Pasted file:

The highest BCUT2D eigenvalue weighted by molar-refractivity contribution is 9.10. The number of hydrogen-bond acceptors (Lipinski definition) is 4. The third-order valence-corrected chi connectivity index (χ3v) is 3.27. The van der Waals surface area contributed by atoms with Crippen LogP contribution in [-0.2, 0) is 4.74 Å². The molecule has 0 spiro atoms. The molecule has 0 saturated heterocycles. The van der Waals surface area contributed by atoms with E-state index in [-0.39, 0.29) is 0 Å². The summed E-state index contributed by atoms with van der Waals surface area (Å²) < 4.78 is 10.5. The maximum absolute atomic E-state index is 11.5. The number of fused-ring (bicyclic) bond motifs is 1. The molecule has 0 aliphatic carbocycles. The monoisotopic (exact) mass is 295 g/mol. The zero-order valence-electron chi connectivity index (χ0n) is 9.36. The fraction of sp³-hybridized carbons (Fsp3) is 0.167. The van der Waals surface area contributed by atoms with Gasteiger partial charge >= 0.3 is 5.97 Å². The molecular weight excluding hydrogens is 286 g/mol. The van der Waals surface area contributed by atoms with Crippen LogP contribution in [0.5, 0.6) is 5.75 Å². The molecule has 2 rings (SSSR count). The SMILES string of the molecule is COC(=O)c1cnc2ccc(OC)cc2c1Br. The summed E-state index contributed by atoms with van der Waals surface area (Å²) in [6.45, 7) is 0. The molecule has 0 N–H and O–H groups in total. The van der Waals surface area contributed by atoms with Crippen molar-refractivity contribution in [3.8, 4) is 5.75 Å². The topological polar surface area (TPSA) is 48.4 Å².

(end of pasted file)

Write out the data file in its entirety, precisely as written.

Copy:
The highest BCUT2D eigenvalue weighted by molar-refractivity contribution is 9.10. The number of hydrogen-bond acceptors (Lipinski definition) is 4. The third-order valence-corrected chi connectivity index (χ3v) is 3.27. The van der Waals surface area contributed by atoms with Crippen LogP contribution in [-0.2, 0) is 4.74 Å². The molecule has 0 spiro atoms. The molecule has 0 saturated heterocycles. The van der Waals surface area contributed by atoms with E-state index in [-0.39, 0.29) is 0 Å². The summed E-state index contributed by atoms with van der Waals surface area (Å²) < 4.78 is 10.5. The maximum absolute atomic E-state index is 11.5. The number of fused-ring (bicyclic) bond motifs is 1. The molecule has 0 aliphatic carbocycles. The monoisotopic (exact) mass is 295 g/mol. The zero-order valence-electron chi connectivity index (χ0n) is 9.36. The fraction of sp³-hybridized carbons (Fsp3) is 0.167. The van der Waals surface area contributed by atoms with Gasteiger partial charge >= 0.3 is 5.97 Å². The molecular weight excluding hydrogens is 286 g/mol. The van der Waals surface area contributed by atoms with Crippen LogP contribution in [0.5, 0.6) is 5.75 Å². The molecule has 2 rings (SSSR count). The SMILES string of the molecule is COC(=O)c1cnc2ccc(OC)cc2c1Br. The summed E-state index contributed by atoms with van der Waals surface area (Å²) in [6.45, 7) is 0. The molecule has 0 N–H and O–H groups in total. The van der Waals surface area contributed by atoms with Crippen molar-refractivity contribution in [3.8, 4) is 5.75 Å². The topological polar surface area (TPSA) is 48.4 Å².